Saturday, July 30, 2011

3 Good Things (Step Change Children edition)

Thursday morning, son not a homeowner; 

Thursday afternoon -  a homeowner!

Thursday morning, daughter a wearer of braces; 

Thursday afternoon - NOT a wearer of braces!

Saturday morning, other daughter a 17 year-old; 

later Saturday morning, an 18 year-old!

Friday, July 29, 2011

We’re Going for a Ride

Yesterday’s New York Times reported on the newly proposed automobile fuel-economy standards and the automakers who begrudgingly love them. I couldn’t help but notice the report was full of package deals, fallacies, and wiggle words.

Still, the industry’s meek acceptance of what are considered extremely challenging fuel-economy goals is a marked retreat from years past, when the companies argued that consumers would not be willing to pay for the technology needed to meet higher mileage requirements.

“The auto companies’ level of vitriol and rhetoric has changed,” said Dan Becker, director of the Safe Climate Campaign, a group that works to mitigate global warming. “We welcome all epiphanies.”

Vitriol and Rhetoric

Hate speech. That’s what most people think of when they hear those two words together.  While vitriol is language using bitterly abusive feeling or expression, rhetoric is the art of using language effectively. Putting the two together does not make either a form of hate speech (which is a package deal). The biggest difference between them is how they reflect upon the ability of the speaker: while the first may reflect passion for the subject, it mostly reflects the speaker’s inability to form a cogent argument; the second reflects upon the speaker’s power of persuasion. Don’t be fooled by these two fine words packaged to discredit any speaker whose point of view disagrees with your own.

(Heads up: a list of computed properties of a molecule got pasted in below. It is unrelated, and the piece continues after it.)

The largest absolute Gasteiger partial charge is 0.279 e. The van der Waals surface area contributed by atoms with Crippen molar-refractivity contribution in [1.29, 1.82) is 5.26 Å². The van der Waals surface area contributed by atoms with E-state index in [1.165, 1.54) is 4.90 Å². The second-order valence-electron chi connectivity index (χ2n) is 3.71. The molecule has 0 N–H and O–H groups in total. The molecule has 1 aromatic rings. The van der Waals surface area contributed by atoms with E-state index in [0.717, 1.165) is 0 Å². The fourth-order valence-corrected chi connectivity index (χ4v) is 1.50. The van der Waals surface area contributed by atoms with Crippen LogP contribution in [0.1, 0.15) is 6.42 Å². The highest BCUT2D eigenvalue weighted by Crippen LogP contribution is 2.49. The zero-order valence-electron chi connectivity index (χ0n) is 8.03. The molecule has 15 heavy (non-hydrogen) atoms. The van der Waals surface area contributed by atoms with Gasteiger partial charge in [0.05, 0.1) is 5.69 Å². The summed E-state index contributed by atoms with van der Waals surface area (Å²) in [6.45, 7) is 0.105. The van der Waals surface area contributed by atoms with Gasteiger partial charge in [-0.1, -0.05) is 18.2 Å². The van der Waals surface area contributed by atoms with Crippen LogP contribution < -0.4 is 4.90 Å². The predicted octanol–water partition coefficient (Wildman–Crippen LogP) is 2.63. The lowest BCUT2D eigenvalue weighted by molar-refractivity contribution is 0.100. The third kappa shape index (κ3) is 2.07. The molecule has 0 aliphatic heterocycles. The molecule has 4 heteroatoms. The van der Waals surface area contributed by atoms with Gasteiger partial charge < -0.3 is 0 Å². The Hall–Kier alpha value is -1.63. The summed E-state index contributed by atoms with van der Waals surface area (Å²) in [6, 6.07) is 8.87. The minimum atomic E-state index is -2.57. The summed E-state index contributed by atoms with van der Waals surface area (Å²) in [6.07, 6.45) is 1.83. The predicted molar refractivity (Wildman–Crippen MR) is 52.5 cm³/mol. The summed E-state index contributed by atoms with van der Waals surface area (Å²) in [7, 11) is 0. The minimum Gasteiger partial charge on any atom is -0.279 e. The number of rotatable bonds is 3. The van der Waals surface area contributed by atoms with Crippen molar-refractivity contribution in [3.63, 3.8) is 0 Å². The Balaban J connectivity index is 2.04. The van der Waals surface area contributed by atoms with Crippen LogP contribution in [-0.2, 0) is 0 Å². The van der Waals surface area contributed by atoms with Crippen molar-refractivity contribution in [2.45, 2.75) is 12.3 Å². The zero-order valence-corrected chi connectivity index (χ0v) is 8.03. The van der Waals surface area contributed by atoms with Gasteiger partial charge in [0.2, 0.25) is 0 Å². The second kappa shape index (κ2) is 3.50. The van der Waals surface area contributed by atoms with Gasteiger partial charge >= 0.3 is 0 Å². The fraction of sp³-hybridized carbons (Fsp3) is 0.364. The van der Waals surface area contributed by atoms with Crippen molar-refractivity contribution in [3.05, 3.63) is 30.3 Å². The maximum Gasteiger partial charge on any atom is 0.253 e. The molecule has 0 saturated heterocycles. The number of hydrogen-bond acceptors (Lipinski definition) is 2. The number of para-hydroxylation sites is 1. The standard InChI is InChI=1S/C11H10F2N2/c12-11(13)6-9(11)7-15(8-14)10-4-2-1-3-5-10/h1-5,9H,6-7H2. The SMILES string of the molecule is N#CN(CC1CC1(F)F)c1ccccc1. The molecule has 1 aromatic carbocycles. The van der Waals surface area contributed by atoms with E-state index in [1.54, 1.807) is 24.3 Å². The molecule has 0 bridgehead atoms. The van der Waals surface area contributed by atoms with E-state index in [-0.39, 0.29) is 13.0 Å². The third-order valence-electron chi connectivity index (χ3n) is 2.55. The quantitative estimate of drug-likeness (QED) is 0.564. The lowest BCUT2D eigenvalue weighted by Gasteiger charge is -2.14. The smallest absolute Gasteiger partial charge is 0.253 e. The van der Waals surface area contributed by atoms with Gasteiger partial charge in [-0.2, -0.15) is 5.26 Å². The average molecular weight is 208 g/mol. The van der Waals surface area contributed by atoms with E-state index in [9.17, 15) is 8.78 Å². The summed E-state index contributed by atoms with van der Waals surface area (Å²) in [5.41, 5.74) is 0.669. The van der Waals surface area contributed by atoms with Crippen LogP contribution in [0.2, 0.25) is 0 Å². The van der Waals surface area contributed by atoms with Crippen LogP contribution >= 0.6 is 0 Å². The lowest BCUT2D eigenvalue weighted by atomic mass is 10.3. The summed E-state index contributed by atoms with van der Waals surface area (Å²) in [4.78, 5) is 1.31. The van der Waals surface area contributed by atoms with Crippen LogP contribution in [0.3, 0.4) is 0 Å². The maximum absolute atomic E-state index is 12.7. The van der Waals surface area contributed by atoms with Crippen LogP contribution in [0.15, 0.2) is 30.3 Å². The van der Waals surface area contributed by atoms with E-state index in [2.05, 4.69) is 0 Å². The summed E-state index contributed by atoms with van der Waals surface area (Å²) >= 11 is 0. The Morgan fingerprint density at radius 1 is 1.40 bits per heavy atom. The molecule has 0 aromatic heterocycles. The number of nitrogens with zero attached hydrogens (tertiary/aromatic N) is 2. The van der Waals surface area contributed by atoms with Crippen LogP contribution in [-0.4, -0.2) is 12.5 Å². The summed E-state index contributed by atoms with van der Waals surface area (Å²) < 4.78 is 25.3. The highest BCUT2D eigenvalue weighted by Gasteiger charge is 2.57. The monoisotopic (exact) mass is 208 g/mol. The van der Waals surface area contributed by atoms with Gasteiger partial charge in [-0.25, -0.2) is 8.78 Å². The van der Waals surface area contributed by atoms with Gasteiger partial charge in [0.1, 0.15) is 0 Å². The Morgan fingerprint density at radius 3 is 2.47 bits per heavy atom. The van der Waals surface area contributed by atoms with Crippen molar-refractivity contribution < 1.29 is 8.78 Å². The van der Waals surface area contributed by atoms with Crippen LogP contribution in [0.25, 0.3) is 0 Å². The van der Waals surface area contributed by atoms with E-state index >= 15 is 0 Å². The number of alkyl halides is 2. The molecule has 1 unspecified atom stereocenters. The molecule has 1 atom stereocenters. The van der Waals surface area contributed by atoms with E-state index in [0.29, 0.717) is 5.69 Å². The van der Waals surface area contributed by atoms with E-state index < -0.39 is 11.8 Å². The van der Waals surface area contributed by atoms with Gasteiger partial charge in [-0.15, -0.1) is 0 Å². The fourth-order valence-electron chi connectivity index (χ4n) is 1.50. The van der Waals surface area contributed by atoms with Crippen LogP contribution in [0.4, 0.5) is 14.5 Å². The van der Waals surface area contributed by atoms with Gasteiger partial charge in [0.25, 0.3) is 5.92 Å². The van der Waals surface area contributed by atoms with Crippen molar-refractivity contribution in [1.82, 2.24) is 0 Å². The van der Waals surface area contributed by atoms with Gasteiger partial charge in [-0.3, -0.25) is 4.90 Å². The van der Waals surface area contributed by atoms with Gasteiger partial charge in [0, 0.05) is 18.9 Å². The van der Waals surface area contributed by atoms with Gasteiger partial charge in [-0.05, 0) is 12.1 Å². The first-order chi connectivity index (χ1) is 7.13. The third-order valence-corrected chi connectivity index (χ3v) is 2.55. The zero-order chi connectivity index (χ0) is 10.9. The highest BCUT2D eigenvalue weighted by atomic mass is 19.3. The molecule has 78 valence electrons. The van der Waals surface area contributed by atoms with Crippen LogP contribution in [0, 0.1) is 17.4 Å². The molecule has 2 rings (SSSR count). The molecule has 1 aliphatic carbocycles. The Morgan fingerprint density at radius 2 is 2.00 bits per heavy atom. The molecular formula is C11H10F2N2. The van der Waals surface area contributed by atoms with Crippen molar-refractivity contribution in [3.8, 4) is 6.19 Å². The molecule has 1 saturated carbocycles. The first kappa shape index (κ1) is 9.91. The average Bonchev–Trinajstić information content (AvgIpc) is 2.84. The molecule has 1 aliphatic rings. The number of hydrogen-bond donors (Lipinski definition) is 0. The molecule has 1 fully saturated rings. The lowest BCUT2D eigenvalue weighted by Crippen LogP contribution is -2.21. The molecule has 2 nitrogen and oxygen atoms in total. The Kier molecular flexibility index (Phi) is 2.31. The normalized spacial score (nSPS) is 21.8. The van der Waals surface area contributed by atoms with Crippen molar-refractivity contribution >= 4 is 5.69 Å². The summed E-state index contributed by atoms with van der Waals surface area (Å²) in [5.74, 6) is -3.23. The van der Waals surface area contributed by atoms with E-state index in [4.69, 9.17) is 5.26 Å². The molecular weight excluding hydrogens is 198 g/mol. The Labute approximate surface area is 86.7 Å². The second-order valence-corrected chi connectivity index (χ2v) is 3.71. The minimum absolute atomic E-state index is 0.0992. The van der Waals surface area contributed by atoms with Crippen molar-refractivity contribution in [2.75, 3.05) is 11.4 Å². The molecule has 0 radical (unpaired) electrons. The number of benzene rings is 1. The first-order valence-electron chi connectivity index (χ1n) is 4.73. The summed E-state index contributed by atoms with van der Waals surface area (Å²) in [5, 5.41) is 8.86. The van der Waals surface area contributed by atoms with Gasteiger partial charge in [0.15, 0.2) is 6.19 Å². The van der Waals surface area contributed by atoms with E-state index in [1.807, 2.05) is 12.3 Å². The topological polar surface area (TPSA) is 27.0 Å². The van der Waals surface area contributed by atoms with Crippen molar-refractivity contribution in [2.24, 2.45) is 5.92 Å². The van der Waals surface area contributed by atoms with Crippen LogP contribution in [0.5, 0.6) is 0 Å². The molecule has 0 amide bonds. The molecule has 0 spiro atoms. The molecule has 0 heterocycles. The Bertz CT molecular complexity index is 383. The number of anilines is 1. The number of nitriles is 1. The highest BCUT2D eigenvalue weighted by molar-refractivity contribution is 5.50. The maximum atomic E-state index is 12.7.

Details of how the credits will work have not yet been made public, but the intention is to encourage the development of cars with far lower emissions.

Details and Intentions

There ought to be a law - don’t worry about the details. This sort of short-term thinking is the reason statists give in order to regulate all aspects of our lives. They imply that people can’t be trusted to figure things out for their own long-term benefit (shall I buy the car with the hybrid premium or the less expensive traditional gas model?) so we must be nudged by an all-knowing benevolent government which has previously determined how things will work best for us and for all men. So long as the government has good intentions (e.g., lower emissions – which has previously been sold to us as an unquestioned good), statists claim its interference in any industry is proper. Don’t be fooled by this appeal to authority. The authority to live your life comes from the fact that you are alive.

[. . .] but the real test will be if costs can be lowered enough so consumers will want to buy more electric and hybrid models.
This time, the automakers’ trade group proposed radio ads that would have raised concerns about job losses, but the proposal was squelched by some of the companies, notably G.M. and Chrysler.
 [. . .] and the White House made it clear to Detroit executives that the changes were coming and they needed to cooperate.

Free Market vs. Government Force

A successful company thrives by providing its customers with valuable goods and services – unless of course, that company relies on government funding. When a company cannot fail by virtue of underlying government support, there is no real incentive to thrive. While the auto companies that were under government receivership may or may not be on solid financial footing, they clearly remain stooges for their government bosses.  This is not vitriol, but an assessment of their actions as reported in this article.

In the end, though, Detroit was faced with an undeniable political reality: there was no graceful way to say no to an administration that just two years ago came to its aid financially.

“This was no time to fight these regulations,” said one Detroit executive, who spoke on condition of anonymity because of the nature of the closed-door negotiations. “And you’re starting to see these fundamental shifts in the market that play a huge role in this.”

Political Reality